Starting April 1, Canada will no longer require travelers who are vaccinated to show proof of COVID – 19 to enter the country.
A high-ranking government official confirmed the change on March 15. He spoke on condition of anonymity because he was not authorized to publicly comment on the matter prior to the official announcement.
Last month, Health Minister Jean-Yves Duclos announced that travelers arriving in Canada could take a rapid antigen test at the border as an alternative to a more expensive molecular test.
The United States still requires travelers to show a negative COVID-19 test to enter the country.
Britain lifts COVID-19 travel restrictions
The British government reported on March 13 that all measures still in place for travelers in relation to the coronavirus, such as passenger locator forms and the requirement that unvaccinated people undergo a diagnostic test before and after upon arrival, will end this Friday to facilitate the Easter school holidays.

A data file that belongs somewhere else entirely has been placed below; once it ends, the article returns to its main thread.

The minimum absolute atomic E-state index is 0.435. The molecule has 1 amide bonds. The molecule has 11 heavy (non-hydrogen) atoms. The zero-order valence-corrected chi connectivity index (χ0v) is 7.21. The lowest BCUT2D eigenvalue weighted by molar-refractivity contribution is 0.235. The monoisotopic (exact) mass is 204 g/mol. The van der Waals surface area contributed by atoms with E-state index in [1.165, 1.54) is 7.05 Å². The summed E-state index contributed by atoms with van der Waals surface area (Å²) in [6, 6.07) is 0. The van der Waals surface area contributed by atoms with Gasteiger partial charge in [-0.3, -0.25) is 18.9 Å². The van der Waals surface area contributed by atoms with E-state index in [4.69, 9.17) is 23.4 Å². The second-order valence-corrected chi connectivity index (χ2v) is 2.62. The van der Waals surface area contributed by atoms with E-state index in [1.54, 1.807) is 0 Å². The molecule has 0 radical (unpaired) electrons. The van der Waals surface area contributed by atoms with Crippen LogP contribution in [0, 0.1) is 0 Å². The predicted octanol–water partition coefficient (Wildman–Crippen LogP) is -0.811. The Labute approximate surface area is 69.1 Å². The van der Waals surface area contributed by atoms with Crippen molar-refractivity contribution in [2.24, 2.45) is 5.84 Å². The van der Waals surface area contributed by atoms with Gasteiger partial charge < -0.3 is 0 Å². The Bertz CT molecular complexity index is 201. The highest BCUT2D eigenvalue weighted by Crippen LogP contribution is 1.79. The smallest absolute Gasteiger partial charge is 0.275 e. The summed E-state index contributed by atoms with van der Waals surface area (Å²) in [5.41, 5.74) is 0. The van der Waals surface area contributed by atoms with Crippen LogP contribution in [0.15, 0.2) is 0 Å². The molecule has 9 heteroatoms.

Transport Secretary Grant Shapps said the changes will mean people “will be able to travel like the good old days.”
Travel details, UK accommodation address and vaccination status must be specified on the passenger locator forms.
This announcement comes as coronavirus infections are rising for the first time since late January in all four UK regions: England, Scotland, Wales and Northern Ireland.
The number of hospitalized patients with COVID-19 is also on the rise. Scientists say that much of the new infections in England are due to a more transmissible sub-variant of the omicron variant.
“We will continue to monitor and track possible new variants, and we will maintain a stockpile of measures that can be rapidly deployed if necessary to keep us safe,” Health Secretary Sajid Javid said.